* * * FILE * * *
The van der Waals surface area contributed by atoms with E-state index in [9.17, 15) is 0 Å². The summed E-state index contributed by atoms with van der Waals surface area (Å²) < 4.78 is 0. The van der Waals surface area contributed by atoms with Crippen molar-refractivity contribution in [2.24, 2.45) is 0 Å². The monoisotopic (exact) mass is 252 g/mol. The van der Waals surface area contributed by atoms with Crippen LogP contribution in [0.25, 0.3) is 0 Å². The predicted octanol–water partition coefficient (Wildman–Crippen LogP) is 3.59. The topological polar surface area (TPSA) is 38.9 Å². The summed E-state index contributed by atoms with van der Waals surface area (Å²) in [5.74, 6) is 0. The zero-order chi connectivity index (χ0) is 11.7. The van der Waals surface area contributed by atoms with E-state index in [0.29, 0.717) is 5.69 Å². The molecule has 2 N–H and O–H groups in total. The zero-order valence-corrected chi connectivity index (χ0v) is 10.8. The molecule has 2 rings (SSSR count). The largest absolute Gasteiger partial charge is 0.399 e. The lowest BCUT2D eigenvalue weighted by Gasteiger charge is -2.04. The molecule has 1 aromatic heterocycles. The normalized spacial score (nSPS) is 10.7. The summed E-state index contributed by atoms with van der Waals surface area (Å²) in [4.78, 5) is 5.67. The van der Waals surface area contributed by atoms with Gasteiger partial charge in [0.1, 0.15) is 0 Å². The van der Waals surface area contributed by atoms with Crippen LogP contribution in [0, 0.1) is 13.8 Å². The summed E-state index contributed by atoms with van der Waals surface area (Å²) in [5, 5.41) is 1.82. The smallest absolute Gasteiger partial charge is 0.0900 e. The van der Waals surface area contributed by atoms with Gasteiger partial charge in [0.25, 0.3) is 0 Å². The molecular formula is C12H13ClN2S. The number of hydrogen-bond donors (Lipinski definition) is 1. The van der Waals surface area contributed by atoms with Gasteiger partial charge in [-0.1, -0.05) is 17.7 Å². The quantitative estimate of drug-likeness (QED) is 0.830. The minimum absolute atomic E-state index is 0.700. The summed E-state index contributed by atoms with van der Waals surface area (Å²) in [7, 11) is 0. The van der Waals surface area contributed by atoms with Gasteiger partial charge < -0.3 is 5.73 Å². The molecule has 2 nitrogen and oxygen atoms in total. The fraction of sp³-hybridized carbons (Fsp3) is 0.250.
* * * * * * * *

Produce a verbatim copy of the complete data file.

The van der Waals surface area contributed by atoms with E-state index in [9.17, 15) is 0 Å². The summed E-state index contributed by atoms with van der Waals surface area (Å²) < 4.78 is 0. The van der Waals surface area contributed by atoms with Crippen molar-refractivity contribution in [2.24, 2.45) is 0 Å². The monoisotopic (exact) mass is 252 g/mol. The van der Waals surface area contributed by atoms with Crippen LogP contribution in [0.25, 0.3) is 0 Å². The predicted octanol–water partition coefficient (Wildman–Crippen LogP) is 3.59. The topological polar surface area (TPSA) is 38.9 Å². The summed E-state index contributed by atoms with van der Waals surface area (Å²) in [5.74, 6) is 0. The zero-order chi connectivity index (χ0) is 11.7. The van der Waals surface area contributed by atoms with E-state index in [0.29, 0.717) is 5.69 Å². The molecule has 2 N–H and O–H groups in total. The zero-order valence-corrected chi connectivity index (χ0v) is 10.8. The molecule has 2 rings (SSSR count). The largest absolute Gasteiger partial charge is 0.399 e. The lowest BCUT2D eigenvalue weighted by Gasteiger charge is -2.04. The molecule has 1 aromatic heterocycles. The normalized spacial score (nSPS) is 10.7. The summed E-state index contributed by atoms with van der Waals surface area (Å²) in [4.78, 5) is 5.67. The van der Waals surface area contributed by atoms with Gasteiger partial charge in [0.1, 0.15) is 0 Å². The van der Waals surface area contributed by atoms with Crippen LogP contribution in [0, 0.1) is 13.8 Å². The summed E-state index contributed by atoms with van der Waals surface area (Å²) in [5, 5.41) is 1.82. The smallest absolute Gasteiger partial charge is 0.0900 e. The van der Waals surface area contributed by atoms with Gasteiger partial charge in [0.25, 0.3) is 0 Å². The molecular formula is C12H13ClN2S. The number of hydrogen-bond donors (Lipinski definition) is 1. The van der Waals surface area contributed by atoms with Gasteiger partial charge in [-0.1, -0.05) is 17.7 Å². The quantitative estimate of drug-likeness (QED) is 0.830. The minimum absolute atomic E-state index is 0.700. The summed E-state index contributed by atoms with van der Waals surface area (Å²) in [7, 11) is 0. The van der Waals surface area contributed by atoms with Gasteiger partial charge < -0.3 is 5.73 Å². The molecule has 2 nitrogen and oxygen atoms in total. The fraction of sp³-hybridized carbons (Fsp3) is 0.250.